Last month I got this reply on the comment line from Ed Babinski.
Lewis fleshed out Chesterton's previously fallacious argument that Jesus was divine because he said so in the Gospel John, and hence Jesus would have been a liar, a madman or "worse" [Chesteron] to have lied about such a thing. False trilemma. Both Chesterton and Lewis skipped right over any and all specific questions that theologians have regarding whether Jesus ever said such things. Have you read Is John's Gospel True? by Maurice Casey; or Howard Teeple's The Literary Origin of the Gospel of John? Or take James D. G. Dunn's latest two works on Jesus in which he likewise comes down against Jesus having said the things found in the fourth Gospel. Dunn is a well known theologian (and a moderate with some liberal tendencies) who concludes with other moderate and liberal scholars that Jesus never said a word in the Gospel of John. There are many specific arguments, but one thing to note is that Jesus in the fourth Gospel doesn't utter a single parable and speaks to people constantly about himself, using an "I am" formula time and again, and even disagrees with what he said in the other three Gospels about direct forgiveness in the Our Father, and about how to inherit eternal life. Instead, in the fourth Gospel Jesus changes his tune in a secret nightime meeting with Nicodemus, and introduces a new word about the absolute necessity of having to be "born again" and to believe such and such about Jesus, or be "damned already." Chesteron and Lewis were both ignorant of such questions, and and simply assumed the fourth Gospel picture of Jesus of Nazareth was true, even central! Thus they ignored the questions that even in their day were being asked, and that continue being asked today. See Peter Amue's list of theological works on the Gospel of John from major university presses: http://www.amazon.com/exec/obidos/tg/listmania/list-browse/-/2O7WERBN6M4K2/ref=cm_lm_detail_ctr_full_3/102-5977177-7502511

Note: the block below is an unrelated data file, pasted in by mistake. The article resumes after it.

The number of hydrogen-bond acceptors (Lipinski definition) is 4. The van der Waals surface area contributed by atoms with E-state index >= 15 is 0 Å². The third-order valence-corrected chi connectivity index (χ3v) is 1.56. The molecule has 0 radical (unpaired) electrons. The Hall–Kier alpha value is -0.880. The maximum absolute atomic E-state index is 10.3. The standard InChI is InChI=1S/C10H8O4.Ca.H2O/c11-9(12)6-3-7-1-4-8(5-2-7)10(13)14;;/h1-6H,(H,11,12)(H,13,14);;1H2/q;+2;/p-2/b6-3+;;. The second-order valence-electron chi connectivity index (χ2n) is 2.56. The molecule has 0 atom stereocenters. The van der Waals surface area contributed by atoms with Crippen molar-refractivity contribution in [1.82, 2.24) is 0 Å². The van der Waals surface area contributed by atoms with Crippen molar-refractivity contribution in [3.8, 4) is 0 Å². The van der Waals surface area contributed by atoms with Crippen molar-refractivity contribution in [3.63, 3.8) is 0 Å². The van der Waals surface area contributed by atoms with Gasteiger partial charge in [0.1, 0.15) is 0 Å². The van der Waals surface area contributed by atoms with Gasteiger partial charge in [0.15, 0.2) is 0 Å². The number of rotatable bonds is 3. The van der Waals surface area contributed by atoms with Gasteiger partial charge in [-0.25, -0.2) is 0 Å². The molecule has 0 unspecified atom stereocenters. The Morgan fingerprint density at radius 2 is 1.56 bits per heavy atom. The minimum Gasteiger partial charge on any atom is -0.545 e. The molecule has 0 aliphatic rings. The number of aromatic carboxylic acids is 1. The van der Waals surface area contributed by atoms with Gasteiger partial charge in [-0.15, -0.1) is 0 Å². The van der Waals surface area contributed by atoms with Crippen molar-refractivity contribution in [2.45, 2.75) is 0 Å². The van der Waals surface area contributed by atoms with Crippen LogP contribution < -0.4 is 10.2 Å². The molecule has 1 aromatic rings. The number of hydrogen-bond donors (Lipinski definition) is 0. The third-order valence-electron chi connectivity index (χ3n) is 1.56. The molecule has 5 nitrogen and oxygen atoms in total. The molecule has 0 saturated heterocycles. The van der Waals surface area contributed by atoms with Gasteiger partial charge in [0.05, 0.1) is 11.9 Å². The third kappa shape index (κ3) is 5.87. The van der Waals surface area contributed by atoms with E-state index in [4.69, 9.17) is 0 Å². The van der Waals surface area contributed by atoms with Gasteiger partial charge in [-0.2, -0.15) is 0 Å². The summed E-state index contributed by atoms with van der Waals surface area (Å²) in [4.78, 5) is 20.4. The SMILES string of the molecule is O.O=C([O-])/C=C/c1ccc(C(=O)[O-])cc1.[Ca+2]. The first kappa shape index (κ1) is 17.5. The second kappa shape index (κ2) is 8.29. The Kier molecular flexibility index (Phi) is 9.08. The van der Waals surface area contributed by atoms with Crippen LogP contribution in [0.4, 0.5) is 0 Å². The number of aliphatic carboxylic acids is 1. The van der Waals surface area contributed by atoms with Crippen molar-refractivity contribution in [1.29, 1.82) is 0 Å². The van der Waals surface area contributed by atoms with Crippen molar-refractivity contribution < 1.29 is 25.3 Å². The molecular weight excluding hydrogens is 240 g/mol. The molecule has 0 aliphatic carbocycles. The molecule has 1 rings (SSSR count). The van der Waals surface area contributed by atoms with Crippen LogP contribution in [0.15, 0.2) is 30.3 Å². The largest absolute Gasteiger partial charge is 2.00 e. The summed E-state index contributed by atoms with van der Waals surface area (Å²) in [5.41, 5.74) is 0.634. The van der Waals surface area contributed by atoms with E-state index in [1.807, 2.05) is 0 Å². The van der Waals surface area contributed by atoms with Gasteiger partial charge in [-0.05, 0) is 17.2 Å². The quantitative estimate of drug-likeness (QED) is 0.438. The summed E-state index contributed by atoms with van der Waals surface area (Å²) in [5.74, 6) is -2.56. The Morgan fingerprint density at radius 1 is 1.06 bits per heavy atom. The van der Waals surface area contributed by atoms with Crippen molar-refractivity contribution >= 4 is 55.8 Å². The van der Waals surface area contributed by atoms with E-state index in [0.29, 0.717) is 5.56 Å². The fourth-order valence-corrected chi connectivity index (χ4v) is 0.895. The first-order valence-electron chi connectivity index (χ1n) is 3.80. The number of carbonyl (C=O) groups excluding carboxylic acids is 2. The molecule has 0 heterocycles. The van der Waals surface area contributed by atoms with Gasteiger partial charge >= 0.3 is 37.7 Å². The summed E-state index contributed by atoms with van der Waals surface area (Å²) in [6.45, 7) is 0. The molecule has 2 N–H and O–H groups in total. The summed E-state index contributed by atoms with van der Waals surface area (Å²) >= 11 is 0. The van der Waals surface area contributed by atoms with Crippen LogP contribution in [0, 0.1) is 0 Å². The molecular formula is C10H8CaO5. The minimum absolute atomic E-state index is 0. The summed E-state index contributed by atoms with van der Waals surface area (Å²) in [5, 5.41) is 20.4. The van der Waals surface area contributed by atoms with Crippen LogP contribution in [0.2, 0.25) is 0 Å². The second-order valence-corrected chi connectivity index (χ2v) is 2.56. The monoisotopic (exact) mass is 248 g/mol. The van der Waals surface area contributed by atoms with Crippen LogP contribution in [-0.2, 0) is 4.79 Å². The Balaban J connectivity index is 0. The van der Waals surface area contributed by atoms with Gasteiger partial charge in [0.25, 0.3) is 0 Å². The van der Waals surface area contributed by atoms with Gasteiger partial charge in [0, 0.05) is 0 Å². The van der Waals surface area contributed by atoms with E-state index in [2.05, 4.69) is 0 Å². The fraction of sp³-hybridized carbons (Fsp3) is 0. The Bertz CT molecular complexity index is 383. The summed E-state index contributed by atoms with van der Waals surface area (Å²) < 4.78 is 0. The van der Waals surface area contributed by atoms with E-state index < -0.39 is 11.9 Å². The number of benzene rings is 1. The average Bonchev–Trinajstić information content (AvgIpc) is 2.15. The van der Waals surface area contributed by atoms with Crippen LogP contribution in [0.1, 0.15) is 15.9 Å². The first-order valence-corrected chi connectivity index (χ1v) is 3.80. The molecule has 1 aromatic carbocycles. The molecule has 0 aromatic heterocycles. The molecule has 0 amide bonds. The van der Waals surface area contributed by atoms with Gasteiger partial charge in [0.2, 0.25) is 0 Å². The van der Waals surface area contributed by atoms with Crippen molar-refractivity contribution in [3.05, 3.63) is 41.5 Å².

Interestingly enough, this is one of Pittenger's complaints against Lewis, and Lewis answered it as follows in God in the Dock (Eerdmans) p. 180. He was aware of higher-critical views on the Fourth Gospel and he offered reasons for why those reasons were inadequate. He didn't just assume that the Fourth Gospel is reliable, as Babinski claims. He also points out that the case for the trilemma does not rest exclusively on the Fourth Gospel. He writes:
I confess, however, that the problem of the Fourth Gospel raises in me a conflict between authority and private judgment: the authority of all those learned men who think that Gospel unhistorical, and my judgment as a literary critic whcih constrains me to think it at least as close to the facts as Boswell's Johnson
. If I venture here to follow judgment in the teeth of authority, this is partly because I could never see how one escaped the dilemma aut deus aut malus homo by confining himself to the Synoptics. Moderns do not seem started, as his contemporaries were, by the claim Jesus makes to forgive sins; not sins against Himself, just sins. If Dr. Pittenger told me that two of his colleagues had lost him a professorship by telling lies about his character and I replied, "I freely forgive them both', would he not think this an impertinence (both in the old and the modern sense) bordering on insanity? And of course all three Synoptics tell the story of One who, at his trial, sealed His fate by saying He was the Son of God.